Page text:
To paraphrase Dorothy: 'There is no place like London.' I hope I can convince you of that here. Also check out my blog at damselwithadulcimer.wordpress.com and my theatre reviews at www.playstosee.com
Published August 21st 2012
The Only Way is Essex: Epping and Ongar Railway
Epping Ongar Railway is proud to boast that it's not only the closest heritage railway to London, and the longest heritage line in Essex, but it's also the only heritage line on the former London Underground Network. The line itself dates back to 1865 and was originally owned by the London North Eastern Railway (LNER) and then British Rail, finally coming under the Central Line (the red one that runs west to east through London). In 1994 the London Underground ceased to run services beyond Epping, as there was insufficient passenger demand. Thanks to the four paid dedicated staff and a good many volunteers, the former shuttle between Epping and Ongar was reopened on 24 May this year.
British Railways Train Logo
The EOR staff and volunteers are more than happy to explain the history of the line and to pass on interesting facts and titbits. Service with a smile and a chat are what's available out in this corner of Essex, and I can promise you that the bus drivers are far superior to their counterparts who drive the TFL red buses: they know how to change gear and accelerate without throwing passengers to the floor.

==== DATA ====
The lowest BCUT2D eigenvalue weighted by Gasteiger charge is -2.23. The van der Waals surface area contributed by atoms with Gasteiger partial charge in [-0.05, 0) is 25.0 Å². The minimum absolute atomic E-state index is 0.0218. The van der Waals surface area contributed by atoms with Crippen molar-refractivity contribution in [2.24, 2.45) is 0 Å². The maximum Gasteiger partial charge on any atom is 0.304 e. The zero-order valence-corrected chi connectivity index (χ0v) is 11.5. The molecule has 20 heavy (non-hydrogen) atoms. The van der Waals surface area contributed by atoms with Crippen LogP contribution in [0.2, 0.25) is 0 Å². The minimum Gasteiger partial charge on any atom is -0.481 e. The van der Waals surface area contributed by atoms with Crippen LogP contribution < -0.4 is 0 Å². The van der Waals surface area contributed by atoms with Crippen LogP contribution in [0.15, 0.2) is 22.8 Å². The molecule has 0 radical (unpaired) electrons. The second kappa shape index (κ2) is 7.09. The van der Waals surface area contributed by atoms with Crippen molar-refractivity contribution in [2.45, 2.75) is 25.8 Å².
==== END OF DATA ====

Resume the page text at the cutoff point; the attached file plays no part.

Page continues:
Vintage Buses Outside North Weald Station
Your day or part day starts with your arrival at Epping Station. From here you will join a circa 1950s 339 Routemaster bus, either red or green. Some of these buses still have the old signs warning that there is a £5 fine for spitting: you have been warned. The conductors, especially Mike (who let me use the ticket machine to print my own ticket), are more than happy to chat to passengers as you travel along Epping High Street, through Epping Forest and to North Weald Station, where you have a choice of trains.
North Weald Station
You can take a steam train, hauled by the 1926 locomotive, Pitchford Hall, along the single track passing Blake Hall Station and ending your journey at Ongar. Blake Hall was closed in 1981 as it was only used by six passengers a day; the station building is now a private house. Ongar Station, an 1865 Grade II listed building, has been restored to its original state as befits the end of the line. It even boasts its own Ladies' Waiting Room, complete with a table and chairs.
After your return to North Weald you can then enjoy another short train ride, this time being pulled by a diesel engine from the 1970s. Your twenty minute trip will take you to Coopersale, which has no platform, so the train just returns to North Weald. Not only are you allowed to cross the railway tracks between platforms, but helpful volunteers will also open the gates for you. Such courtesy.
Once you have your tickets (which can also be booked online) you're free to use the trains and buses for the entire day, stopping off to visit other sites and places of interest along the route. There is a lot more information, including special events, available on the website.
Railway Ticket (picture courtesy of eorailway.co.uk)
Epping Ongar Railway also offers trains and buses for parties, filming and corporate events, and steam or diesel footplate experiences. Bear them in mind if you're stuck for dad's or grandpa's next birthday or Fathers' Day present.